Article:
Adams Health Officials Closer To New Smoking Rules

By Andy McKeeveriBerkshires Staff
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The Board of Health continued looking at the regulations on Wednesday.

ADAMS, Mass. — The Board of Health is inching closer to establishing tougher smoking regulations.

The board took up smoking regulations last year to combat what it sees as an expanding tobacco market — particularly with the growth of popularity with electronic cigarettes, small cigarillos and flavored products.

After then Chairman Richard Frost resigned, the board put the discussion on hold until a new member could join.

On Wednesday, the members again reviewed the work they began with a draft crafted by D.J. Wilson, the tobacco control director for the Massachusetts Municipal Association. With just three questions outstanding, the board hopes to hold a public hearing in the coming months before presenting them for adoption.

The biggest question is banning the sale of tobacco products from health organizations and pharmacies. Member Allen Mendel said he was concerned about implementing a ban because Big Y has a pharmacy and could lose its ability to sell them.

"I am not comfortable with eliminating retail," Mendel said. "Just because Big Y has a pharmacy, they shouldn't be eliminated ... if it was just Rite Aid, that wouldn't be a problem."

Mendel said places like Val's Variety store and other convenience stores also sell health-related products — like cough syrup — and he wouldn't want the ban to extend to them. He said there is too much "gray area" and will contact Wilson for some more information.

Another sticking point is the fine structures. The board wants vendors who violate the new laws to be subject to a $50 fine for the first offense, $100 for a second and $200 for a third in a two-year period. However, that might interfere with state structures. The law allows for the board to do its own compliance checks.

The final outstanding question is a possible ban on blunt wraps because the board wanted to know more about the product before making a decision.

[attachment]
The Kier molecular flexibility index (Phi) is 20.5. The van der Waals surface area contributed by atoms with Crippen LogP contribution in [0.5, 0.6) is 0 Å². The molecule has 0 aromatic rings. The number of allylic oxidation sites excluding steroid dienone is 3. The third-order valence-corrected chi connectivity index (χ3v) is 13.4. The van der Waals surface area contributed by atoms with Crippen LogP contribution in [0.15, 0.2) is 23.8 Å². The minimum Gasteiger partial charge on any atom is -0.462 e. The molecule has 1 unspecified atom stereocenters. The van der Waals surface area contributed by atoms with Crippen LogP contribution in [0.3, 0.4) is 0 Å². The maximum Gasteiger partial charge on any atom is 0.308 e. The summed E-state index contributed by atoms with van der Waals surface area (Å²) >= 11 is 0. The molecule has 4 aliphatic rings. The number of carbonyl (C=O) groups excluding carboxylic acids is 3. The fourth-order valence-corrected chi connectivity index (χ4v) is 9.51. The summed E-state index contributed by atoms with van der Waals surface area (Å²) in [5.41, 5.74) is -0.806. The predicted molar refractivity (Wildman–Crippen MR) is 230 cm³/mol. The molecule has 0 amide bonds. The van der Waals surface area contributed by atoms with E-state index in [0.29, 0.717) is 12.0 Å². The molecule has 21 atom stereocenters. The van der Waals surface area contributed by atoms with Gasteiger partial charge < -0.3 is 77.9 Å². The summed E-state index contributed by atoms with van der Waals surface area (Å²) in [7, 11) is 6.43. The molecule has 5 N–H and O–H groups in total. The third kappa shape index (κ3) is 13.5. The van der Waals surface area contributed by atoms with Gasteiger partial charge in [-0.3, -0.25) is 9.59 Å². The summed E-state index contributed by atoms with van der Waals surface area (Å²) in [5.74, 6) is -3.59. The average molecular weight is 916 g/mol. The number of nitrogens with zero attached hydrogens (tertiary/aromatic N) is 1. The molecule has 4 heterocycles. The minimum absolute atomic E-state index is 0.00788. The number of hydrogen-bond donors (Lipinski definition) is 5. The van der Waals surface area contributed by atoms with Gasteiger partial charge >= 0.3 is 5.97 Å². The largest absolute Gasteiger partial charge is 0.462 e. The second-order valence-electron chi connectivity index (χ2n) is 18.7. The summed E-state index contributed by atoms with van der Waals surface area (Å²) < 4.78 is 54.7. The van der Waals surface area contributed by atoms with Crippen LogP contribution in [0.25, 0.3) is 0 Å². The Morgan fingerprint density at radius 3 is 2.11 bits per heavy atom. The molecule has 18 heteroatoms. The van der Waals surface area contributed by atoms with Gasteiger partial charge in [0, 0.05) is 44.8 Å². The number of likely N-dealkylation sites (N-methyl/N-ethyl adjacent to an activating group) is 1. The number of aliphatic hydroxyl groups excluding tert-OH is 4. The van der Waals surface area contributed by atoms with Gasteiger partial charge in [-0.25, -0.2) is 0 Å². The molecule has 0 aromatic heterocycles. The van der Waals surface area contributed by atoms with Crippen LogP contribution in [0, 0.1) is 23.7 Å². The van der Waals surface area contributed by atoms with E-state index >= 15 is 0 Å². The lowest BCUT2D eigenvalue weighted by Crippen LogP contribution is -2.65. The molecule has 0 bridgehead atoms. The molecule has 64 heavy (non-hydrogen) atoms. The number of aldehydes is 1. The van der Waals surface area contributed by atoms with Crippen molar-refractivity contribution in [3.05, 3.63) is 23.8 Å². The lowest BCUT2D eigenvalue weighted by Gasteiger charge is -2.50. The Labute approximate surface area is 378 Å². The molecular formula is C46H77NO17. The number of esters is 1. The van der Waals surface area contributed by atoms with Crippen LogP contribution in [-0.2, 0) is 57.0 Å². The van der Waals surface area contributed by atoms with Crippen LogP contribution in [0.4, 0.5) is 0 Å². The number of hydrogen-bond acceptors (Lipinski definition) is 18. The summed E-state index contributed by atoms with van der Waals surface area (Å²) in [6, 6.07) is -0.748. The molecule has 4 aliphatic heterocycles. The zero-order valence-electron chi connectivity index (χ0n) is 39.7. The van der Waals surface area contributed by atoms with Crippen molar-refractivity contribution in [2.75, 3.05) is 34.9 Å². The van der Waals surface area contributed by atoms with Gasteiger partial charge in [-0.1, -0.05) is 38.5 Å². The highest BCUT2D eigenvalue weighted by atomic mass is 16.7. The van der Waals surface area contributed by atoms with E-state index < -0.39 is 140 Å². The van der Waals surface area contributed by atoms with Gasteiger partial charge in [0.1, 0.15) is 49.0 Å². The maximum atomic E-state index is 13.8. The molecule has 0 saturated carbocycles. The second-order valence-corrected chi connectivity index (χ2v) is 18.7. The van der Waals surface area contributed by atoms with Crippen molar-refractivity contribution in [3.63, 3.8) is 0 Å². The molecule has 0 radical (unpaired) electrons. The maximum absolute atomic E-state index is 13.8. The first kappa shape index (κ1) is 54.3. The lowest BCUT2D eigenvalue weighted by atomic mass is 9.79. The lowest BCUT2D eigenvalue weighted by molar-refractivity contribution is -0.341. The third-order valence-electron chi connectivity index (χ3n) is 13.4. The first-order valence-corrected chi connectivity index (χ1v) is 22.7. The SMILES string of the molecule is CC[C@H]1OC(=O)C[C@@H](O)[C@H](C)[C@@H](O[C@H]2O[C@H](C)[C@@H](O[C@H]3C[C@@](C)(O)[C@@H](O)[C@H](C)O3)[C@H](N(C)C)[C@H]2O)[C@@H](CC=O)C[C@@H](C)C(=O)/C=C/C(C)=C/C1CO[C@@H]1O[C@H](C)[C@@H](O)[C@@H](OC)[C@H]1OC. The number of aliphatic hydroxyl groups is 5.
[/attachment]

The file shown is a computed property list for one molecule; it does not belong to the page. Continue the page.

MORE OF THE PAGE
However, board members did agree that they want to implement bans on smoking in town-owned parks, beaches and playgrounds but stopped short of banning smoking from all municipal properties.


Instead, they are looking to implement a 15-foot buffer zone from any municipal building.

The board considered banning smoking from all municipal property but that could include sidewalks, which Mendel said "was going too far."

"Nobody should have to walk through a cloud of smoke to get to the front door of a property," Chairwoman Patricia Clairmont said, later agreeing that 15-feet should be sufficient for somebody to walk around a smoker to access the building.

The board also opted against banning smoking in private clubs, citing that there is only one private club that allows smoking now and it is not a problem.

As for facilities, the board is looking to ban hookah bars, smoke shops and commercial roll-your-own outfits. The town currently does not have any of those but the board wants to be proactive.

"We don't have any of that now but we want to protect ourselves," Clairmont said.

Nursing homes and outdoor seating areas at restaurants are on the list of places the board hopes to ban smoking but motels and hotels are not because those are already regulated at a sufficient level, they said.

The draft ban includes the sale of an array of other tobacco-related products as well.

The board will continue its research and finish the draft at regular meeting. From there, it will schedule a public hearing.


Tags: BOH,   smoking regulations,   

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Adams, Economic Officials Explain 40R Housing Bylaw

By Tammy DanielsiBerkshires Staff

A petition is asking officials to slow down approval of the zoning amendment until it can be reviewed more fully.
ADAMS, Mass. — Residents remain wary of a proposal to adopt the state's 40R legislation that would provide incentives for reusing old buildings for both the town and developers.
 
But Tuesday's more than two-hour meeting explaining step by step the statute, the definitions, and how a Smart Growth Overlay District would work seemed to temper some of the controversy. 
 
"None of us will leave until we have every question at least answered," said Town Administrator Jay Green to the well-attended gathering at the Visitors Center. "You may not like the answer. You may not agree with it, but we're going to answer the question for you."
 
The town's consideration of the 15-year-old Chapter 40R caused an uproar over the past couple months as many residents believed it referred to public or low-income housing. A number of posts on Facebook detailed problems with area public housing developments that are not 40R and expressed worry that the town would become a magnet for low-income housing. 
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